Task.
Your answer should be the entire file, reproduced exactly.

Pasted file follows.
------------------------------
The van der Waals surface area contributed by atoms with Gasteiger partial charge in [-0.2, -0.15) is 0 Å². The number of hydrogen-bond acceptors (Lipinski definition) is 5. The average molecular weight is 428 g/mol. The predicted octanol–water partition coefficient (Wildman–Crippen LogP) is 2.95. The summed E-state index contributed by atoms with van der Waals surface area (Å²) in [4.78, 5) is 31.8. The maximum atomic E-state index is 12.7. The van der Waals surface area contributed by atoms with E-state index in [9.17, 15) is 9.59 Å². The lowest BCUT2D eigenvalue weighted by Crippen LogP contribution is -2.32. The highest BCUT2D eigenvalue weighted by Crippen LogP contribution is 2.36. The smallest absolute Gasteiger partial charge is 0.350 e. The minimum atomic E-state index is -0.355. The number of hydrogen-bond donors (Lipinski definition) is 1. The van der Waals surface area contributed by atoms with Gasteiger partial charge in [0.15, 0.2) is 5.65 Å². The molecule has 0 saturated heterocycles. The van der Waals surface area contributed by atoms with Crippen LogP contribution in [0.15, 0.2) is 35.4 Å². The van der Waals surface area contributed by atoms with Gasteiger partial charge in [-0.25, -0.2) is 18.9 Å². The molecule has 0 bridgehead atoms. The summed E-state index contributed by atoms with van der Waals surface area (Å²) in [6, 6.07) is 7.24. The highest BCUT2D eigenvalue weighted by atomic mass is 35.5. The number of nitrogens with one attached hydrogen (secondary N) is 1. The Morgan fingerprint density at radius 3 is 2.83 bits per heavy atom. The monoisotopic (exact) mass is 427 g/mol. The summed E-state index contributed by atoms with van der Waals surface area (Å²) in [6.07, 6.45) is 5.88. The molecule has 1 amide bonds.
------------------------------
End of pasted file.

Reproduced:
The van der Waals surface area contributed by atoms with Gasteiger partial charge in [-0.2, -0.15) is 0 Å². The number of hydrogen-bond acceptors (Lipinski definition) is 5. The average molecular weight is 428 g/mol. The predicted octanol–water partition coefficient (Wildman–Crippen LogP) is 2.95. The summed E-state index contributed by atoms with van der Waals surface area (Å²) in [4.78, 5) is 31.8. The maximum atomic E-state index is 12.7. The van der Waals surface area contributed by atoms with E-state index in [9.17, 15) is 9.59 Å². The lowest BCUT2D eigenvalue weighted by Crippen LogP contribution is -2.32. The highest BCUT2D eigenvalue weighted by Crippen LogP contribution is 2.36. The smallest absolute Gasteiger partial charge is 0.350 e. The minimum atomic E-state index is -0.355. The number of hydrogen-bond donors (Lipinski definition) is 1. The van der Waals surface area contributed by atoms with Gasteiger partial charge in [0.15, 0.2) is 5.65 Å². The molecule has 0 saturated heterocycles. The van der Waals surface area contributed by atoms with Crippen LogP contribution in [0.15, 0.2) is 35.4 Å². The van der Waals surface area contributed by atoms with Gasteiger partial charge in [-0.25, -0.2) is 18.9 Å². The molecule has 0 bridgehead atoms. The summed E-state index contributed by atoms with van der Waals surface area (Å²) in [6, 6.07) is 7.24. The highest BCUT2D eigenvalue weighted by atomic mass is 35.5. The number of nitrogens with one attached hydrogen (secondary N) is 1. The Morgan fingerprint density at radius 3 is 2.83 bits per heavy atom. The monoisotopic (exact) mass is 427 g/mol. The summed E-state index contributed by atoms with van der Waals surface area (Å²) in [6.07, 6.45) is 5.88. The molecule has 1 amide bonds.